Nothing compares to the satisfaction of being heard and deeply understood. Yet, few things happen as often as “misunderstandings”.
It goes like this. A team member calls you, concerned about meeting a client deadline. This reminds you of the time two weeks ago that the team missed the deadline of a major project milestone, almost jeopardizing the contract for the next phase of work. As you check your inbox for an important email you are expecting to receive, your response is already forming in your head. You cut them off before they’re done talking and tell them to prioritize the deadline above all else. Your team member hangs up dejected–they weren’t looking for the answer, they had a solution they wanted to share.
On the individual level, poor listening decreases engagement, commitment, and sense of purpose at work. For an organization, it can bury innovative ideas before they’re shared, and negate the effects of recruiting diverse teams by silencing perspectives. Listening is fundamental to creating an inclusive workplace–without it, an organization compromises the uniqueness and potential of all its employees.
While most of us want to be understood, we rarely try to improve our own listening abilities. We think we’re listening, but most of our mental bandwidth is taken up by crafting our next response. We’re missing key information, body language signals, and a chance to truly understand the problem and perspectives at hand. We need to learn to listen mindfully. The best part is–it doesn’t take additional time. Our days are already filled with meetings and other opportunities to really tune in.
4 steps to listen mindfully
1. Minimize distraction: Close your laptop, turn off your devices, and find a quiet place. Mindful listening starts by minimizing distractions so you can focus your attention on the conversation.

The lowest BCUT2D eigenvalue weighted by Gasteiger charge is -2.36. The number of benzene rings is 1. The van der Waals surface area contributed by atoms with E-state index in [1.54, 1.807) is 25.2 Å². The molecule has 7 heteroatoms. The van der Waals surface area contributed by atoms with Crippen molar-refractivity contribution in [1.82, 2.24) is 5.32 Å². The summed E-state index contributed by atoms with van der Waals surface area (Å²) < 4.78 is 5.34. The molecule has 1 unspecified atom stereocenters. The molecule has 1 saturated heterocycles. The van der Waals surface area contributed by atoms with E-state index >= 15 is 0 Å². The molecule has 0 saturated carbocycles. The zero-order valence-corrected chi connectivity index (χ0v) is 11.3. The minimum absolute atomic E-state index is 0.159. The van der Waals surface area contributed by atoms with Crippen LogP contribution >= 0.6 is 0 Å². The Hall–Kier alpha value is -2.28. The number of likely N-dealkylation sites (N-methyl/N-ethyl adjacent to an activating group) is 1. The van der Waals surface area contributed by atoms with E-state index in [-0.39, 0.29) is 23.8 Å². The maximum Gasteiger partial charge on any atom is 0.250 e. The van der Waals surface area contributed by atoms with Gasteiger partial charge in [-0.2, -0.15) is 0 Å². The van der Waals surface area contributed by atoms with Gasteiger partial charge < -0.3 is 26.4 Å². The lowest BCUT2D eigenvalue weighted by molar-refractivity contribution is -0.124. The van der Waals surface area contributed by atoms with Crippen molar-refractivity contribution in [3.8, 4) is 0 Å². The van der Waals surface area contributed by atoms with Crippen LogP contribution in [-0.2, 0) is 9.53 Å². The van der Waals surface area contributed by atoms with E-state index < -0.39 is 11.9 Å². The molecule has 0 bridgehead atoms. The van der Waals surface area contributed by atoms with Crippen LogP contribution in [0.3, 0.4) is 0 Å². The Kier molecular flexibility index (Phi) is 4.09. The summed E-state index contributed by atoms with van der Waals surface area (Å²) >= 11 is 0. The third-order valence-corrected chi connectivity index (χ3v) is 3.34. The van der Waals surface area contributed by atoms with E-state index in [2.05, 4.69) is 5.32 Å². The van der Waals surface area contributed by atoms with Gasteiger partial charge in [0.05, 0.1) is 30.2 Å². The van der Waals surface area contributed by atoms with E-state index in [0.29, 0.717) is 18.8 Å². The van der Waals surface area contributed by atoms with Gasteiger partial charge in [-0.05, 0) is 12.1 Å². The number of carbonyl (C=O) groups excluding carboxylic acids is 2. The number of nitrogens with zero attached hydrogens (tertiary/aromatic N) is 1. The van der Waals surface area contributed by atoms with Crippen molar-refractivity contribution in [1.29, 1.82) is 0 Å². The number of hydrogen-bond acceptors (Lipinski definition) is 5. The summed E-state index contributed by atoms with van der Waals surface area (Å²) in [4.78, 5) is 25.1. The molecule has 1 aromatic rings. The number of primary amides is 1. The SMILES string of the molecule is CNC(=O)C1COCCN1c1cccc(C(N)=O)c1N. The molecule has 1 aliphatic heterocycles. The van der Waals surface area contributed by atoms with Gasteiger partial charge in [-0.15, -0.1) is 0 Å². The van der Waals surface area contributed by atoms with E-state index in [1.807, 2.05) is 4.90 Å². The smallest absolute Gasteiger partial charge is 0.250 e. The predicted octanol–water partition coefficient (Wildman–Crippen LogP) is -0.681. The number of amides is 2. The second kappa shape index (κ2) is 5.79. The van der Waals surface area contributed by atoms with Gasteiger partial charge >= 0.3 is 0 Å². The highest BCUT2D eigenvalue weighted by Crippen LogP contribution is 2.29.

2. Stop talking: When we alleviate the pressure on ourselves to immediately respond to all issues, we create space to fully observe the speaker. You may not even notice how often you feel the urge to chime in. Experiment with withholding your response until the speaker has completely shared their opinion.
3. Ask clarifying questions: Before you move on to solutioning, deeply explore the topic by asking questions. This isn’t a chance to challenge every detail of the speaker, it’s an opportunity to encourage them to fully articulate their perspective.
4. Reflect on what would be of service: In that moment, what’s the single most helpful action you can take? Sometimes it’s a to-do, sometimes it’s tabling the conversation until a later time. Maybe they need to be connected to someone else. Maybe they just need to be heard.
It might help to think of mindful listening as a gift. When people come to us, we often assume they want answers or advice. The greatest gift we can give them is the space to speak and truly be heard.
Learn how mindfulness can help address stress with the Managing your relationship with stress infographic.
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